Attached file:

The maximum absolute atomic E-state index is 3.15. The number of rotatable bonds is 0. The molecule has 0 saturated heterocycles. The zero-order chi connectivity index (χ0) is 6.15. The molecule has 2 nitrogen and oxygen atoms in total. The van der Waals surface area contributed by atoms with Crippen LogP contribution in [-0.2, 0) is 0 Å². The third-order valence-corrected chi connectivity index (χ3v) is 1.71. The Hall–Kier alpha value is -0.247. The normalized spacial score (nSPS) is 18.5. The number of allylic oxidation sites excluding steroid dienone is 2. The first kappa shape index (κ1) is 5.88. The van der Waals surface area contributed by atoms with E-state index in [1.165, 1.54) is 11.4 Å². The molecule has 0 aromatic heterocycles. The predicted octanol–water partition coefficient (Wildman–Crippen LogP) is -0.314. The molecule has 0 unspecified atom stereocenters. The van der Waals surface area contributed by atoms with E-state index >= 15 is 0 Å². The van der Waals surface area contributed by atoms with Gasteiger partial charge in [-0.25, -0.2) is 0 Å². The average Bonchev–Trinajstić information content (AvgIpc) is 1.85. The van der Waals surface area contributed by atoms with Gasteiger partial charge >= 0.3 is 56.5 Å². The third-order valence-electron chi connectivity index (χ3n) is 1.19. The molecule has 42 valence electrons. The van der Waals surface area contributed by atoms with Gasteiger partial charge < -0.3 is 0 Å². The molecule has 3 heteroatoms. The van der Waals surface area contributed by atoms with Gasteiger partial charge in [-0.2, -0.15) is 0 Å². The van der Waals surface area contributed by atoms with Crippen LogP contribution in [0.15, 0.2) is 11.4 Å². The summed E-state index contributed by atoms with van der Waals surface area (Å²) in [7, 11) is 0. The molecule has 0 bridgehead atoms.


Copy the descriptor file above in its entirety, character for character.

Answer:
The maximum absolute atomic E-state index is 3.15. The number of rotatable bonds is 0. The molecule has 0 saturated heterocycles. The zero-order chi connectivity index (χ0) is 6.15. The molecule has 2 nitrogen and oxygen atoms in total. The van der Waals surface area contributed by atoms with Crippen LogP contribution in [-0.2, 0) is 0 Å². The third-order valence-corrected chi connectivity index (χ3v) is 1.71. The Hall–Kier alpha value is -0.247. The normalized spacial score (nSPS) is 18.5. The number of allylic oxidation sites excluding steroid dienone is 2. The first kappa shape index (κ1) is 5.88. The van der Waals surface area contributed by atoms with E-state index in [1.165, 1.54) is 11.4 Å². The molecule has 0 aromatic heterocycles. The predicted octanol–water partition coefficient (Wildman–Crippen LogP) is -0.314. The molecule has 0 unspecified atom stereocenters. The van der Waals surface area contributed by atoms with E-state index >= 15 is 0 Å². The van der Waals surface area contributed by atoms with Gasteiger partial charge in [-0.25, -0.2) is 0 Å². The average Bonchev–Trinajstić information content (AvgIpc) is 1.85. The van der Waals surface area contributed by atoms with Gasteiger partial charge >= 0.3 is 56.5 Å². The third-order valence-electron chi connectivity index (χ3n) is 1.19. The molecule has 42 valence electrons. The van der Waals surface area contributed by atoms with Gasteiger partial charge < -0.3 is 0 Å². The molecule has 3 heteroatoms. The van der Waals surface area contributed by atoms with Gasteiger partial charge in [-0.2, -0.15) is 0 Å². The van der Waals surface area contributed by atoms with Crippen LogP contribution in [0.15, 0.2) is 11.4 Å². The summed E-state index contributed by atoms with van der Waals surface area (Å²) in [7, 11) is 0. The molecule has 0 bridgehead atoms.